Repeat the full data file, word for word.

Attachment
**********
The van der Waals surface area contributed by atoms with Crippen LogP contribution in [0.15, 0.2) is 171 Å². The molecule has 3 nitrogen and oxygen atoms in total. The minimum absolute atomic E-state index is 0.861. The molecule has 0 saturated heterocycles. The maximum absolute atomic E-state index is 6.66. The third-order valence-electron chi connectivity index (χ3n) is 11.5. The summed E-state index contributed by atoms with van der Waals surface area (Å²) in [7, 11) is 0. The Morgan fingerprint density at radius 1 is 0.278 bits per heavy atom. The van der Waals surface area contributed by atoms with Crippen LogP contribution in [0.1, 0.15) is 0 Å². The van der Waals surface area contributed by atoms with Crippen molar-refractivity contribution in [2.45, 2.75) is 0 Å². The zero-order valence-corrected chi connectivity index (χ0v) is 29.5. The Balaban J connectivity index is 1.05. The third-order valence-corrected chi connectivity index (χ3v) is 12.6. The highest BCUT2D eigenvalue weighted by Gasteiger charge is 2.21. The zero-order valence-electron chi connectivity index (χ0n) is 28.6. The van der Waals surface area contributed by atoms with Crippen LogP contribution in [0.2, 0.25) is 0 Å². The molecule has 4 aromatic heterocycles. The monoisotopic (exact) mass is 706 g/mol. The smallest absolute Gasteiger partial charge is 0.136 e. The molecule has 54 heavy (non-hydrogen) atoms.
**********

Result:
The van der Waals surface area contributed by atoms with Crippen LogP contribution in [0.15, 0.2) is 171 Å². The molecule has 3 nitrogen and oxygen atoms in total. The minimum absolute atomic E-state index is 0.861. The molecule has 0 saturated heterocycles. The maximum absolute atomic E-state index is 6.66. The third-order valence-electron chi connectivity index (χ3n) is 11.5. The summed E-state index contributed by atoms with van der Waals surface area (Å²) in [7, 11) is 0. The Morgan fingerprint density at radius 1 is 0.278 bits per heavy atom. The van der Waals surface area contributed by atoms with Crippen LogP contribution in [0.1, 0.15) is 0 Å². The van der Waals surface area contributed by atoms with Crippen molar-refractivity contribution in [2.45, 2.75) is 0 Å². The zero-order valence-corrected chi connectivity index (χ0v) is 29.5. The Balaban J connectivity index is 1.05. The third-order valence-corrected chi connectivity index (χ3v) is 12.6. The highest BCUT2D eigenvalue weighted by Gasteiger charge is 2.21. The zero-order valence-electron chi connectivity index (χ0n) is 28.6. The van der Waals surface area contributed by atoms with Crippen LogP contribution in [0.2, 0.25) is 0 Å². The molecule has 4 aromatic heterocycles. The monoisotopic (exact) mass is 706 g/mol. The smallest absolute Gasteiger partial charge is 0.136 e. The molecule has 54 heavy (non-hydrogen) atoms.